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Green Zone League Articles

NFC East -- Position Analysis: Tight Ends
By Keith Van Wagner
Special to gzl-football.com

This is the fourth in a series of articles, in which I will break down each team in the NFC East, position by position. Itís been about a month since I wrote one of these, but felt it was overdue. At first I thought Iíd do the Offensive Lines next, but that felt pretty daunting, so Iím going with the Tight Ends. Up next (maybe, maybe not), the O-Lines!


Tyler Eifert, Michael Williams

Tyler Eifert is not the flashiest Tight Ends in the game, but one of the more well-rounded young Tight Ends out there. One of only 4 Tight Ends with STR of 80 or more, Eifert is rarely bullied at the line of scrimmage. Though he lacks good speed with a rather pedestrian 76 SPD, the combination of attributes he possesses is among the more impressively balanced in the league. Eifert has translated these skills into production and is 5th among TEs in yards and 9th in receptions. Further, Eifert is an exceptional blocker, (60 PBK, 68 RBK), one of only two TEs with such skills. Ironically, the only other TE with these blocking attributes is teammate Michael Williams. At 6í6Ē, 269 lbs, Williams is a beast of a player whose attributes are almost closer to a Guard than a Tight End. His 73 PBK and 73 RBK make him far and away the most skill blocking TE in the game. His 70 SPD means that there arenít too many Tight Ends that are slower, but Williams was drafted to maul defenders on the line, not catch passes.

Grade: A


Stuart Forstyte, Cornelius Ingram, Philip Lutzenkirchen

The Giants Tight End situation has been in flux since Kevin Boss left. Each of the three Tight Ends has lead the team in successive years, with second year Stuart Forstyte currently starting. Forstyte was drafted in the 3rd round in 2014 and has recently supplanted Cornelius Ingram at the top of the depth chart. While Ingram may be faster and stronger, Forstyte is younger and a better blocker. With a respectable 82 SPD, Forstyte can motor, especially for his size (6í3Ē, 241 lbs). However, his anemic 53 STR is 99th out of 101 amongst all active Tight Ends. Still, he has given up zero sacks, so it has yet to impact New Yorkís passing game. Forstyte has only 16 catches on the year, but hasnít played much until late in the season. Ingram lead the team in receptions last year after four relatively unproductive years in Tampa Bay. Possessing a nice combo of speed (84) and strength (65), he is arguably the better Tight End. However, Ingram is 30 and may soon lose a step. Ingramís biggest weaknesses are his awareness (65) and relatively poor pass blocking skills. Ingram is also an injury risk. Third-stringer Philip Lutzenkrichen is slow, but strong and the best blocker in the group. In 2013 he lead the Tight Ends with 39 receptions.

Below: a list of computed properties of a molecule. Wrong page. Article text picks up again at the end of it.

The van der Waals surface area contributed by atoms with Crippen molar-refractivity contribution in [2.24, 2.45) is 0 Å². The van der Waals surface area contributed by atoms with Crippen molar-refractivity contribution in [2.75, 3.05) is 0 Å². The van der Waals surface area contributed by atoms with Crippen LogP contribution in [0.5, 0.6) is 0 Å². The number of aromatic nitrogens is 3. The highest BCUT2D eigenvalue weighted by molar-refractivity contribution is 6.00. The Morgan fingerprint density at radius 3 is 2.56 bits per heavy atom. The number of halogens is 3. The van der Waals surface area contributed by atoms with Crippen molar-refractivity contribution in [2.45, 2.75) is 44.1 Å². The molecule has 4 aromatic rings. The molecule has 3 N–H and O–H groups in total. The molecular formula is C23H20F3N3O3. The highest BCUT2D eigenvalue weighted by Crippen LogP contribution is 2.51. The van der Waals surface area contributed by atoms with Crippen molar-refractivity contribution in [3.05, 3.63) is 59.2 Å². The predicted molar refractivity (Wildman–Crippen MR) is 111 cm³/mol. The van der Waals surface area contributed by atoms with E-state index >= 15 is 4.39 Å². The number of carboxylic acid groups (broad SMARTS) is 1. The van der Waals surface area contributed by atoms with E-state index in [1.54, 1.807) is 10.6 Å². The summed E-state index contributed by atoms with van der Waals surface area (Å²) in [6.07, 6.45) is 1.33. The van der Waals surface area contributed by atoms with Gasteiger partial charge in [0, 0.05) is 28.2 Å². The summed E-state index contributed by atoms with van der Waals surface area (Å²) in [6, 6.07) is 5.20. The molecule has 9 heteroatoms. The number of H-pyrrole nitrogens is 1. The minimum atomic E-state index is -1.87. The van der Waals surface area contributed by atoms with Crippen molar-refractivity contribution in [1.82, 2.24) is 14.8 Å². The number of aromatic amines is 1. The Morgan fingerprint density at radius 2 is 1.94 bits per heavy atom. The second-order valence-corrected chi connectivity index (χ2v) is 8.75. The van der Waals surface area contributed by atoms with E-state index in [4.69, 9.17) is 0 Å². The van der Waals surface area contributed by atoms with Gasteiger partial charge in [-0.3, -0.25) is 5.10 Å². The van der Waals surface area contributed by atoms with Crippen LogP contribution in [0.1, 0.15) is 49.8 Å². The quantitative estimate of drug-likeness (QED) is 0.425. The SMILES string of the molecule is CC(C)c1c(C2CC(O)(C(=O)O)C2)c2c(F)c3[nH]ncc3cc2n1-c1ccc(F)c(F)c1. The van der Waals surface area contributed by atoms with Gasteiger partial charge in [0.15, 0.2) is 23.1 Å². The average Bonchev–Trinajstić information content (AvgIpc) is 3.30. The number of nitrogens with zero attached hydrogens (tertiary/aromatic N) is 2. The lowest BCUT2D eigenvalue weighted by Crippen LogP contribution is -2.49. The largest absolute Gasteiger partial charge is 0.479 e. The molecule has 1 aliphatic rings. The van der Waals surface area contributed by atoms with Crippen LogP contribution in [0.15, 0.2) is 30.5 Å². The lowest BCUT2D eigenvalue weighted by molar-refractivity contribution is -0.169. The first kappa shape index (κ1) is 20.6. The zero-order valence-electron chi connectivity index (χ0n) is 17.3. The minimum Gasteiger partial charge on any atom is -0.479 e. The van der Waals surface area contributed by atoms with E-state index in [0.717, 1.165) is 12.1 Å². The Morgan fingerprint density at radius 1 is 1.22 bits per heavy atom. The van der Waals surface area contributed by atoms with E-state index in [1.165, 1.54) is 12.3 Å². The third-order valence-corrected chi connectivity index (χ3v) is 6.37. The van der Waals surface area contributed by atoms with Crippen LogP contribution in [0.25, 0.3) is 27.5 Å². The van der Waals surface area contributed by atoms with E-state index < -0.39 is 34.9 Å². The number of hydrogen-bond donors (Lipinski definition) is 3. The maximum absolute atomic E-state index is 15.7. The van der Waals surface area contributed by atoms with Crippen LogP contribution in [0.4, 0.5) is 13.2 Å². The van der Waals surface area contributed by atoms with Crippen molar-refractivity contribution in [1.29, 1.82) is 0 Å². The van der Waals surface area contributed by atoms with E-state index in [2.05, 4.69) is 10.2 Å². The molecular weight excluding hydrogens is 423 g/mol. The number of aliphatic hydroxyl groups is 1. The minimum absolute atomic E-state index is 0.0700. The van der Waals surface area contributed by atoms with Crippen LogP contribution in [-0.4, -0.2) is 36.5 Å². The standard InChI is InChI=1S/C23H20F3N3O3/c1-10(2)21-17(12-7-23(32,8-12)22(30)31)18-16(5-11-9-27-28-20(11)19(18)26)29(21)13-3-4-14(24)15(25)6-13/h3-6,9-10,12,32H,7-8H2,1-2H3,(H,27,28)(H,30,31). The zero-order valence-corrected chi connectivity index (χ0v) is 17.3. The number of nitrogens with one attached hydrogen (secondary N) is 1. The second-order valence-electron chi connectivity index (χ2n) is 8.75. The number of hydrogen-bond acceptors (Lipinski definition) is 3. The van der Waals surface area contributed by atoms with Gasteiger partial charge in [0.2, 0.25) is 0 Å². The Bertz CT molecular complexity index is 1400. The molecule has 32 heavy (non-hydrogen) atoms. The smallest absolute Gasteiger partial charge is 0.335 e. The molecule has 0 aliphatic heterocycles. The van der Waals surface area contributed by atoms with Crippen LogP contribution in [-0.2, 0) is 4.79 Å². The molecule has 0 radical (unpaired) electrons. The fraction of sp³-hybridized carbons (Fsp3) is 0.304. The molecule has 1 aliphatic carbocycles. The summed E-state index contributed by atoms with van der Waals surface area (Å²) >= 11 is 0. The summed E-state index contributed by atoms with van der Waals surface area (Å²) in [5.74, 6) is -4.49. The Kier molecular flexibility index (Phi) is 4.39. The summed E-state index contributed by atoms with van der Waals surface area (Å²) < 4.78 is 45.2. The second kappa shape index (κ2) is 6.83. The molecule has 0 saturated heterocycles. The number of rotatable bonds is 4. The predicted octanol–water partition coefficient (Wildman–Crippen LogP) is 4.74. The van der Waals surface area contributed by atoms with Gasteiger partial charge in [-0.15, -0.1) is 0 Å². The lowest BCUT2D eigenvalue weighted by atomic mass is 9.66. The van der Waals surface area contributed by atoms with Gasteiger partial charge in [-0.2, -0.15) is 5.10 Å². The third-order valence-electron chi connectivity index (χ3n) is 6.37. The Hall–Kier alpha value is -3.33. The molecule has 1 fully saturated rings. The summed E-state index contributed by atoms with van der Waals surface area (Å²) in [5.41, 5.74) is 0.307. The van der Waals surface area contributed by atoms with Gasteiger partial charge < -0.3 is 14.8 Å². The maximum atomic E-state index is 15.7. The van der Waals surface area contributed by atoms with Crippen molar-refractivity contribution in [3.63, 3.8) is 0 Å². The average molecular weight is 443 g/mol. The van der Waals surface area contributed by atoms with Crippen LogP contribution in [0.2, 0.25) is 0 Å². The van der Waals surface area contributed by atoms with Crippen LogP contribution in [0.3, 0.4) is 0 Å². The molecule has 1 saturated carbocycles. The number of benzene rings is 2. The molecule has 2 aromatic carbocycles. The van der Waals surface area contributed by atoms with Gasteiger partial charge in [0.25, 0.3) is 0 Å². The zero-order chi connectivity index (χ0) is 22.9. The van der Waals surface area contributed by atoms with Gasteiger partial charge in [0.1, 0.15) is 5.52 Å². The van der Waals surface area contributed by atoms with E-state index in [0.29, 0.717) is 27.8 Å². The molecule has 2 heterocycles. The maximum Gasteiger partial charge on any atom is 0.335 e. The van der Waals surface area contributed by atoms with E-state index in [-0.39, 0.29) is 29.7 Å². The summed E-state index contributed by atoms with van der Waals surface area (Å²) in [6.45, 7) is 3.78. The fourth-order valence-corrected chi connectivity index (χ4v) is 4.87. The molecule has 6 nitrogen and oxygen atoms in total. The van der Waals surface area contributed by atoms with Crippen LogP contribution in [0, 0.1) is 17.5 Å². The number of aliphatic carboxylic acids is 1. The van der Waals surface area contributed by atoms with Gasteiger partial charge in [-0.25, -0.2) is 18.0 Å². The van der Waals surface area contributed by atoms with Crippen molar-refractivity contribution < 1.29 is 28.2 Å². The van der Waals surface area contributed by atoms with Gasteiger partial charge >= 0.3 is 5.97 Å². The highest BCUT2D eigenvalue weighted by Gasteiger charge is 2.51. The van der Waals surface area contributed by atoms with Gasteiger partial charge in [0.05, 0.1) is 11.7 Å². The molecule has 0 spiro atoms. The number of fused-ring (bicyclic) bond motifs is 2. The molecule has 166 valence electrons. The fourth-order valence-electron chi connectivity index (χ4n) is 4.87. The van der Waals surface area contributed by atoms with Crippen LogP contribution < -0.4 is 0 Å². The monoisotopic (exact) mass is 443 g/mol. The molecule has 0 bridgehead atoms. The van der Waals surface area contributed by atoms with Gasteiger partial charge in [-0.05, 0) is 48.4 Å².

Grade: B-


DJ Williams, Clay Harbor

DJ Williams is one of only 9 Tight Ends that can boast a combination of 83 SPD and 74 STR. Only seven TEs in the league are faster than Williams, and of those only 1 is younger. In short, heís the real deal. Williams also has great hands (97 CTH) and is a respectable blocker, especially in the running game (57 RBK). Since coming into the league as a 2nd rounder in 2012 he has been a strong producer, and is currently hitting his stride, on pace for almost 60 catches. If thereís a knock on Williams, itís his below average agility and acceleration, though it hasnít seemed to slow him down. Backing up Williams is Clay Harbor, who previously was the Eaglesí starting Tight End. In 2011 Harbor was 5th in the league in receptions, though managed a meager 9.5 yards per catch and 0 TDs. Still, Harborís game is based on speed (85 SPD) and the 28-year old has exceptional hands (96 CTH). However, Harbor is one of the weaker TEs in the game (54 STR) and has very low awareness (51 AWR).

Grade: A-


Levine Toilolo, Bobby Racine

The Redskins have some of the worst Tight End play in the league. Itís a simple as that. Levine Toilolo is the current starter, but besides his immense size (6í8Ē, 260) he brings little to the table. A 6th round pick this year, Toilolo has managed 33 receptions thus far and a respectable 11.0 ypc average. But Toiloloís physical attributes are plainly lacking and itís no wonder he lasted so late in the draft. With only 70 SPD and 69 STR, there is little that suggests he will develop into a stud Tight End. Additionally, his big body wonít help too much in pass protection with a slightly below average PBK of 47. Last yearís starter, Bobby Racine is also on the roster, and in many ways Racine is like Toilolo. Both are 6í8Ē and around 260 lbs. Racine, however, is even slower than Toilolo (64 SPD) making him the slowest TE on a roster. No wonder he lasted until the 7th round. However, his 75 STR is fairly respectable, among the 20 best in the league. Racine is also a slightly above average blocker. He has, however, hands of stone (69 CTH). Despite these shortcomings, Racine did manage 61 receptions as a rookie in 2014.

Grade: D+
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